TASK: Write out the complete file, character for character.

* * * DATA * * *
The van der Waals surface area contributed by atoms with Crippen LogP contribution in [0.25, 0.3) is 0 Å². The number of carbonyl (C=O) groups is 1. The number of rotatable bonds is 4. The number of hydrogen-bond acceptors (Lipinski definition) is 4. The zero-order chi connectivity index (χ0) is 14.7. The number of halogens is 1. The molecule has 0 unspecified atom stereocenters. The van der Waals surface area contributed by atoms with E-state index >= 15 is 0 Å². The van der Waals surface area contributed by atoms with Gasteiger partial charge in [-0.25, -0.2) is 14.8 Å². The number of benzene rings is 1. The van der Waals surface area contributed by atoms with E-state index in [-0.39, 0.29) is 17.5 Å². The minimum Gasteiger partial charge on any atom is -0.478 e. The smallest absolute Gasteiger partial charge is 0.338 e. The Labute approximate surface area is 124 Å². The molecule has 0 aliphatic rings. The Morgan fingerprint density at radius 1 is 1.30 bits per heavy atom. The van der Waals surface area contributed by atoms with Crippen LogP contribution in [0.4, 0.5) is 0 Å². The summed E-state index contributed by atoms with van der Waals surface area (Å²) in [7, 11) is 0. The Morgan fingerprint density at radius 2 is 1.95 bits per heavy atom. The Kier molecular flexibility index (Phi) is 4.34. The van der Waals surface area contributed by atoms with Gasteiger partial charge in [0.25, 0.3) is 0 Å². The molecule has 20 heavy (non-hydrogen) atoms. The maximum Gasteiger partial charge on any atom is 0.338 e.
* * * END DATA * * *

The van der Waals surface area contributed by atoms with Crippen LogP contribution in [0.25, 0.3) is 0 Å². The number of carbonyl (C=O) groups is 1. The number of rotatable bonds is 4. The number of hydrogen-bond acceptors (Lipinski definition) is 4. The zero-order chi connectivity index (χ0) is 14.7. The number of halogens is 1. The molecule has 0 unspecified atom stereocenters. The van der Waals surface area contributed by atoms with E-state index >= 15 is 0 Å². The van der Waals surface area contributed by atoms with Gasteiger partial charge in [-0.25, -0.2) is 14.8 Å². The number of benzene rings is 1. The van der Waals surface area contributed by atoms with E-state index in [-0.39, 0.29) is 17.5 Å². The minimum Gasteiger partial charge on any atom is -0.478 e. The smallest absolute Gasteiger partial charge is 0.338 e. The Labute approximate surface area is 124 Å². The molecule has 0 aliphatic rings. The Morgan fingerprint density at radius 1 is 1.30 bits per heavy atom. The van der Waals surface area contributed by atoms with Crippen LogP contribution in [0.4, 0.5) is 0 Å². The summed E-state index contributed by atoms with van der Waals surface area (Å²) in [7, 11) is 0. The Morgan fingerprint density at radius 2 is 1.95 bits per heavy atom. The Kier molecular flexibility index (Phi) is 4.34. The van der Waals surface area contributed by atoms with Gasteiger partial charge in [0.25, 0.3) is 0 Å². The molecule has 20 heavy (non-hydrogen) atoms. The maximum Gasteiger partial charge on any atom is 0.338 e.